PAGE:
The Gay Action Hero is Still in the Closet

By Adam Lippe

transporter_32Since the invention of postmodernism, it has been quite easy to find homoerotic subtext in any film involving bonding between members of the same sex (Lord of the Rings), men who like to hold guns (any buddy-cop action movie from Lethal Weapon to Damon Wayans’ gun literally up Adam Sandler’s ass in Bulletproof) or women who like to hold guns and bond (Thelma and Louise). And while it sounds like fun to guess about the un-intentions of the filmmakers, it is more than a little condescending and homophobic considering the goal seems to identify that the characters are gay, and how embarrassing that must be that they don’t know what is plainly obvious. It is the new politically correct way to reveal gay panic. However, it is entirely a different story when the director tells the audience that the character is supposed to be gay, he just didn’t let the actor know about it.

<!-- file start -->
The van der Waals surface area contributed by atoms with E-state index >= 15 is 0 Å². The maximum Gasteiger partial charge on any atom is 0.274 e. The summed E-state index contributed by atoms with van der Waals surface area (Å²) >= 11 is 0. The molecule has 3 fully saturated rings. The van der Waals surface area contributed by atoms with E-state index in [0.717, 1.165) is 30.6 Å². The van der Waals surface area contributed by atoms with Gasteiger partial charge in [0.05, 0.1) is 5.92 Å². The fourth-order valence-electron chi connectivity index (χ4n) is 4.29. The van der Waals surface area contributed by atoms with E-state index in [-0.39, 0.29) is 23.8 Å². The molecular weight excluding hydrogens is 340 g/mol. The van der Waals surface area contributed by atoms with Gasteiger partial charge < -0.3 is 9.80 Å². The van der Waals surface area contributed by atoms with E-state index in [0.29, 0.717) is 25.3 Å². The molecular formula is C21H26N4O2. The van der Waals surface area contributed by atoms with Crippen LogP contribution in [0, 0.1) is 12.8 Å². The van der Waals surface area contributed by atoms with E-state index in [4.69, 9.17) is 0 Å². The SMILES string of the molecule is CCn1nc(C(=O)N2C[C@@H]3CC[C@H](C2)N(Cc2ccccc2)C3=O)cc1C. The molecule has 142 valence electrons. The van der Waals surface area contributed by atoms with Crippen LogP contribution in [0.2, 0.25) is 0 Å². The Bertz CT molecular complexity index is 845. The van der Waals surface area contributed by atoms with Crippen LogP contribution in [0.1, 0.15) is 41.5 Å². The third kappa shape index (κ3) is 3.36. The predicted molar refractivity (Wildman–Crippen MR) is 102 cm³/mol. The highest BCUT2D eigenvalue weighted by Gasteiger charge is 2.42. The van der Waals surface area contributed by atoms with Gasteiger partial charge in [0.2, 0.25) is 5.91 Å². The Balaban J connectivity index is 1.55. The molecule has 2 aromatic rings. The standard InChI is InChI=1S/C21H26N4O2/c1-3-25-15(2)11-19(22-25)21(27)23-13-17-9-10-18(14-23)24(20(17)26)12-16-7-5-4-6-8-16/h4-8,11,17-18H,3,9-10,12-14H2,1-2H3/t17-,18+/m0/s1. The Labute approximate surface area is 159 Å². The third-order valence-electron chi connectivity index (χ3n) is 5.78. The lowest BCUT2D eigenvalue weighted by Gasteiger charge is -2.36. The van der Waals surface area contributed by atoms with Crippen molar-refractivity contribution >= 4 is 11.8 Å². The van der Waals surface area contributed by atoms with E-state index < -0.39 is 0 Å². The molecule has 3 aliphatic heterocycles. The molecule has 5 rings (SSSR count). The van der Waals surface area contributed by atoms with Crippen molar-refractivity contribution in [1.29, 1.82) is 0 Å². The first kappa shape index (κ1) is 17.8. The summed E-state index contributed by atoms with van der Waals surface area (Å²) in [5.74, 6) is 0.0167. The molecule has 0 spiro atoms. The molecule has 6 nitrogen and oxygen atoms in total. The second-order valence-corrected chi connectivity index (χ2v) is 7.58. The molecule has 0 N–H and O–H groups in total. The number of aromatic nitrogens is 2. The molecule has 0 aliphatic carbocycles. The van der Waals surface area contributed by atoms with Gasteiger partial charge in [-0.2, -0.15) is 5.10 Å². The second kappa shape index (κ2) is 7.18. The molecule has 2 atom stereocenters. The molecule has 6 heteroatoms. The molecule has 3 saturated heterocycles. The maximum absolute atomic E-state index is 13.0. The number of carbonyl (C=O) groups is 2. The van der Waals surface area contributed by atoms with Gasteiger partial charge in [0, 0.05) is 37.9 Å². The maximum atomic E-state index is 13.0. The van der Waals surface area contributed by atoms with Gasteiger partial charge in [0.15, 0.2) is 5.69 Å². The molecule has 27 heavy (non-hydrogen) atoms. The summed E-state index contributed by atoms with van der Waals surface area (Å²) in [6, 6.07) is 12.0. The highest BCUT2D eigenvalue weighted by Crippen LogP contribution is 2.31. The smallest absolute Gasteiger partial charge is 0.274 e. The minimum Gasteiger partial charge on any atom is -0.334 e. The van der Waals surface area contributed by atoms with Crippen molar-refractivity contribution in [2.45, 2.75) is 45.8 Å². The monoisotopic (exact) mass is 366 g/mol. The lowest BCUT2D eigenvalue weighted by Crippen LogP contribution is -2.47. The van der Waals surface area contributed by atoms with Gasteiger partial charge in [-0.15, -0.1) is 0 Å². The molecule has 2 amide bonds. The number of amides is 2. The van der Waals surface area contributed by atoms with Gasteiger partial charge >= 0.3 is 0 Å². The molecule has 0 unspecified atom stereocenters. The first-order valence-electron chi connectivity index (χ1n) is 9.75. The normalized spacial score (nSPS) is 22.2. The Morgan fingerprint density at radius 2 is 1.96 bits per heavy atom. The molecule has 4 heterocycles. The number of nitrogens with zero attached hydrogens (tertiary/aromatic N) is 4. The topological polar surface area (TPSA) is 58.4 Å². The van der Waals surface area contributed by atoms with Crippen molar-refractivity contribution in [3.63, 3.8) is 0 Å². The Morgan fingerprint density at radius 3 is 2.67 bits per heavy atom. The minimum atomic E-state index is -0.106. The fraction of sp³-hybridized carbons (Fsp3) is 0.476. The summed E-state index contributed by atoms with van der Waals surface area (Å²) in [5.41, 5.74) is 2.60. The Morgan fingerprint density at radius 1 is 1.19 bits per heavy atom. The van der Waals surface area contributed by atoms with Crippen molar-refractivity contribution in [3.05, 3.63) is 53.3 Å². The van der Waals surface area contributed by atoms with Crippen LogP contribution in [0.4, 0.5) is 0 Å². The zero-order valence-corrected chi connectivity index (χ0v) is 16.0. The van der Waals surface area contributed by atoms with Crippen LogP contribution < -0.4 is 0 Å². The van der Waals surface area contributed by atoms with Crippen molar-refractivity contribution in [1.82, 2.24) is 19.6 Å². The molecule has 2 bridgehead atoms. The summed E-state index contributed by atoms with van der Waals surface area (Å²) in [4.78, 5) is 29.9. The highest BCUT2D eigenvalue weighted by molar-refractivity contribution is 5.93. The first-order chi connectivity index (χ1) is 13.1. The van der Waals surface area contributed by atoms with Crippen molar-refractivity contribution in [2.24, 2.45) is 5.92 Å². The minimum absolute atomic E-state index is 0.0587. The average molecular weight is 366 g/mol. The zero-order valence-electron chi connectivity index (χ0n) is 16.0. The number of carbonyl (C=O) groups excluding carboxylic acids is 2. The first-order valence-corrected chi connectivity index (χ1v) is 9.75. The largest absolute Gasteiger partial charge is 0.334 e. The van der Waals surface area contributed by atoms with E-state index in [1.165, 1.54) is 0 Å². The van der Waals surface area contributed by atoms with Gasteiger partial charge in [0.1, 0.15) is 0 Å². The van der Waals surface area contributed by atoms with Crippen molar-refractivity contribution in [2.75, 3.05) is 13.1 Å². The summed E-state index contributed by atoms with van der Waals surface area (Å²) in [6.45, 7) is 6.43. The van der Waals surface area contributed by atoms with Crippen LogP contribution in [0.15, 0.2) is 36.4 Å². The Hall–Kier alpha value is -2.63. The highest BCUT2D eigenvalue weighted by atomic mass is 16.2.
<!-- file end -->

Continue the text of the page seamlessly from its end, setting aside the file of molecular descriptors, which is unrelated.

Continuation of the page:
Louis Leterrier, who directed Transporter 2 and co-directed the first film, stated unequivocally in an LA Times article a few years ago, that Frank Martin, the title character played by Jason Statham, is gay.

I was very afraid of doing a Steven Seagal kind of movie — very formulaic and predigested… Action fans in general are pretty homophobic. You see these tough guys who say, ‘The Transporter,’ that’s such a great movie!’ If they only knew they’re really cheering for a new kind of action hero.

Statham and writer/producer Luc Besson denied it and claimed something to the effect that Leterrier was using his imagination. However, anyone who brings that information to the table before watching Transporter 2 can’t miss it. Amidst the amusingly ridiculous action sequences (including one exceptional fight where Statham beats off multiple foes with a fire hose), the normal love interest for these types of genre films is tossed aside, as Statham rebuffs the repeated offerings. It is seems that Besson is missing his own subtext, always casting (and marrying) anorexic looking younger women who look like young boys, as the objects of lust. This list includes Milla Jovovich in The Fifth Element, Anne Parillaud in La Femme Nikita, a young Natalie Portman in Leon/The Professional, and Kate Nauta in Transporter 2.